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Volume 22, Number 5—May 2016

Research

Projecting Month of Birth for At-Risk Infants after Zika Virus Disease Outbreaks

Jennita ReefhuisComments to Author , Suzanne M. Gilboa, Michael A. Johansson, Diana Valencia, Regina M. Simeone, Susan L. Hills, Kara Polen, Denise J. Jamieson, Lyle R. Petersen, and Margaret A. Honein
Author affiliations: Centers for Disease Control and Prevention, Atlanta, Georgia, USA (J. Reefhuis, S.M. Gilboa, M.A. Johansson, D. Valencia, R.M. Simeone, K. Polen, D.J. Jamieson, M.A. Honein); Centers for Disease Control and Prevention, Fort Collins, Colorado, USA (S.L. Hills, L.R. Petersen)

Main Article

Figure 2

Projection of anticipated birth months after Zika virus (ZIKAV) transmission in a hypothetical country. Projected birth months for weekly pregnancy cohorts are based on 40-week pregnancies in a hypothetical country in which the highest level of ZIKAV activity was from November 2015 through mid-February 2016.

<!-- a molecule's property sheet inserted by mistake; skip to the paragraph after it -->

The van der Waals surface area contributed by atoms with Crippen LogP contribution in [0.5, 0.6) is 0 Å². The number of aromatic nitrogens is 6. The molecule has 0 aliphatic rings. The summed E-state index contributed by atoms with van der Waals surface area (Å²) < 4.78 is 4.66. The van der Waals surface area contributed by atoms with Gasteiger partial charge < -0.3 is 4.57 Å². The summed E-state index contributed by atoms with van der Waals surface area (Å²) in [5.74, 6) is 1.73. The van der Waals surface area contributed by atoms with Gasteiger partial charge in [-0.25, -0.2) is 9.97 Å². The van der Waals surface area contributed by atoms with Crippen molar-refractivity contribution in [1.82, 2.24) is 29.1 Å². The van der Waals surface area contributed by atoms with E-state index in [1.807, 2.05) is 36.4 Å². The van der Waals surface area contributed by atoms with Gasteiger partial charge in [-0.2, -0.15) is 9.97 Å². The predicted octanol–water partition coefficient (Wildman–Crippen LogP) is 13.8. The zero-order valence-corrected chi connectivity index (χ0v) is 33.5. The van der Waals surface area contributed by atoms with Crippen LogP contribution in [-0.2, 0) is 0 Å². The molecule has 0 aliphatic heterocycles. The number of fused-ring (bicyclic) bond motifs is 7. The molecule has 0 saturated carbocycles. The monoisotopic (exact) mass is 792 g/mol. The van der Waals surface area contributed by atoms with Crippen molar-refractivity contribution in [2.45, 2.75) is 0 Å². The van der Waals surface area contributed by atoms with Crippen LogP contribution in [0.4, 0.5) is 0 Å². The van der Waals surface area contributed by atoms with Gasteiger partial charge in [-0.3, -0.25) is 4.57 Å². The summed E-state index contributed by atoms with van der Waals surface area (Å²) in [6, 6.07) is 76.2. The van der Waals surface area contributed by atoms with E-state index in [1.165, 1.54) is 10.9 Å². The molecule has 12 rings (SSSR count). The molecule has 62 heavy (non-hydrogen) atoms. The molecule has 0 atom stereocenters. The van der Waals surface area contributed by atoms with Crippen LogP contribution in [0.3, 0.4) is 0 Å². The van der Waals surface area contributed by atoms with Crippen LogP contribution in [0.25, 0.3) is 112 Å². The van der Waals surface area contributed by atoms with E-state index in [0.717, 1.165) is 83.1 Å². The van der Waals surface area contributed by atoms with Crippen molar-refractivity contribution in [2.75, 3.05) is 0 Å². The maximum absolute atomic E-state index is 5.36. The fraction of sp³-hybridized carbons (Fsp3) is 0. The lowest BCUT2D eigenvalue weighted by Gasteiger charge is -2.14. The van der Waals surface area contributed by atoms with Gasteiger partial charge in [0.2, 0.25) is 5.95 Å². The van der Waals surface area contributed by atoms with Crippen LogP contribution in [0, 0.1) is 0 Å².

Figure 2. Projection of anticipated birth months after Zika virus transmission in a hypothetical country. Projected birth months for weekly pregnancy cohorts are based on 40-week pregnancies in a hypothetical country in which the highest level of Zika activity was from November 2015 through mid-February 2016.

Main Article

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